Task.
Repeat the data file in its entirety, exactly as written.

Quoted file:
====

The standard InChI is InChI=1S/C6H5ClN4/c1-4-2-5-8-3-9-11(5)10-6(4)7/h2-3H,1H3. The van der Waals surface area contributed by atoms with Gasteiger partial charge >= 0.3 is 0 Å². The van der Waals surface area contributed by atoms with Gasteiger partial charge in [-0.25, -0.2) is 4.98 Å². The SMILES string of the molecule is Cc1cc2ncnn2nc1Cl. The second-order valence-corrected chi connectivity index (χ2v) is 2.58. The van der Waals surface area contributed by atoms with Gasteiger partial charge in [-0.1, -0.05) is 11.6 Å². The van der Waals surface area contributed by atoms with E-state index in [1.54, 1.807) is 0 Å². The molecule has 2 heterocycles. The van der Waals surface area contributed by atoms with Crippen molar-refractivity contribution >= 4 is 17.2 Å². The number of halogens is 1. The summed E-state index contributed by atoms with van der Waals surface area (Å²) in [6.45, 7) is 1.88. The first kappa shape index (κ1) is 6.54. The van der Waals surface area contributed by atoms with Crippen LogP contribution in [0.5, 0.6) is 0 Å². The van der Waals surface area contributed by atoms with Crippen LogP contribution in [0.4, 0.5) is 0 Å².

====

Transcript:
The standard InChI is InChI=1S/C6H5ClN4/c1-4-2-5-8-3-9-11(5)10-6(4)7/h2-3H,1H3. The van der Waals surface area contributed by atoms with Gasteiger partial charge >= 0.3 is 0 Å². The van der Waals surface area contributed by atoms with Gasteiger partial charge in [-0.25, -0.2) is 4.98 Å². The SMILES string of the molecule is Cc1cc2ncnn2nc1Cl. The second-order valence-corrected chi connectivity index (χ2v) is 2.58. The van der Waals surface area contributed by atoms with Gasteiger partial charge in [-0.1, -0.05) is 11.6 Å². The van der Waals surface area contributed by atoms with E-state index in [1.54, 1.807) is 0 Å². The molecule has 2 heterocycles. The van der Waals surface area contributed by atoms with Crippen molar-refractivity contribution >= 4 is 17.2 Å². The number of halogens is 1. The summed E-state index contributed by atoms with van der Waals surface area (Å²) in [6.45, 7) is 1.88. The first kappa shape index (κ1) is 6.54. The van der Waals surface area contributed by atoms with Crippen LogP contribution in [0.5, 0.6) is 0 Å². The van der Waals surface area contributed by atoms with Crippen LogP contribution in [0.4, 0.5) is 0 Å².